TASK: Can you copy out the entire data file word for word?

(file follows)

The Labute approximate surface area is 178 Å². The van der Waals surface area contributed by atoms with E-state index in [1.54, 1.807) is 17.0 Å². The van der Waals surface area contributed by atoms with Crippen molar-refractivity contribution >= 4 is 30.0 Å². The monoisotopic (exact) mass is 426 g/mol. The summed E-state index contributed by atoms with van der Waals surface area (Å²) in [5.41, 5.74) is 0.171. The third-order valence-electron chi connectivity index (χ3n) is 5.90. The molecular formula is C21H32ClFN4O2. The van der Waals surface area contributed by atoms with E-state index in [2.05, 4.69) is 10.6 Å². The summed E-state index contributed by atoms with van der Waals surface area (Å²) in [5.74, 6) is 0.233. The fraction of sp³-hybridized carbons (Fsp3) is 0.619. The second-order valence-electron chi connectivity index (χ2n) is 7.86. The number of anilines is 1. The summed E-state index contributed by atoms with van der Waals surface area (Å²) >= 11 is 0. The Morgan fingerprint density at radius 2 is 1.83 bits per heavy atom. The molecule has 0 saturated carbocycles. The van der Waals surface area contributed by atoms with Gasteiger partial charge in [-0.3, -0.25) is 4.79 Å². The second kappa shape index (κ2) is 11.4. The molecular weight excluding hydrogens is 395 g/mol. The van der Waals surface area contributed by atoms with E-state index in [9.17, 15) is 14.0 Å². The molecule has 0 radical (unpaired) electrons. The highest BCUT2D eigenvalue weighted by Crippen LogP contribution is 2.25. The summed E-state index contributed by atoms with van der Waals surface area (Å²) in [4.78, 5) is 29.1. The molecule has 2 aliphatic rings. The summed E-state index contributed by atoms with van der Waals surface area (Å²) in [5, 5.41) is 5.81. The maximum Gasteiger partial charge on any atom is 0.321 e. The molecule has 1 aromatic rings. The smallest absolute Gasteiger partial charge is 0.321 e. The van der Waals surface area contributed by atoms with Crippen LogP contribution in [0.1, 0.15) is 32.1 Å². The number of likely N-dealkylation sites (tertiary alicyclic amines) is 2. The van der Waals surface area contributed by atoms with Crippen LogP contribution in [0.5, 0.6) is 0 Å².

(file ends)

The Labute approximate surface area is 178 Å². The van der Waals surface area contributed by atoms with E-state index in [1.54, 1.807) is 17.0 Å². The van der Waals surface area contributed by atoms with Crippen molar-refractivity contribution >= 4 is 30.0 Å². The monoisotopic (exact) mass is 426 g/mol. The summed E-state index contributed by atoms with van der Waals surface area (Å²) in [5.41, 5.74) is 0.171. The third-order valence-electron chi connectivity index (χ3n) is 5.90. The molecular formula is C21H32ClFN4O2. The van der Waals surface area contributed by atoms with E-state index in [2.05, 4.69) is 10.6 Å². The summed E-state index contributed by atoms with van der Waals surface area (Å²) in [5.74, 6) is 0.233. The fraction of sp³-hybridized carbons (Fsp3) is 0.619. The second-order valence-electron chi connectivity index (χ2n) is 7.86. The number of anilines is 1. The summed E-state index contributed by atoms with van der Waals surface area (Å²) >= 11 is 0. The Morgan fingerprint density at radius 2 is 1.83 bits per heavy atom. The molecule has 0 saturated carbocycles. The van der Waals surface area contributed by atoms with Gasteiger partial charge in [-0.3, -0.25) is 4.79 Å². The second kappa shape index (κ2) is 11.4. The molecular weight excluding hydrogens is 395 g/mol. The van der Waals surface area contributed by atoms with E-state index in [9.17, 15) is 14.0 Å². The molecule has 0 radical (unpaired) electrons. The highest BCUT2D eigenvalue weighted by Crippen LogP contribution is 2.25. The summed E-state index contributed by atoms with van der Waals surface area (Å²) in [4.78, 5) is 29.1. The molecule has 2 aliphatic rings. The summed E-state index contributed by atoms with van der Waals surface area (Å²) in [5, 5.41) is 5.81. The maximum Gasteiger partial charge on any atom is 0.321 e. The molecule has 1 aromatic rings. The smallest absolute Gasteiger partial charge is 0.321 e. The van der Waals surface area contributed by atoms with Crippen LogP contribution in [0.1, 0.15) is 32.1 Å². The number of likely N-dealkylation sites (tertiary alicyclic amines) is 2. The van der Waals surface area contributed by atoms with Crippen LogP contribution in [0.5, 0.6) is 0 Å².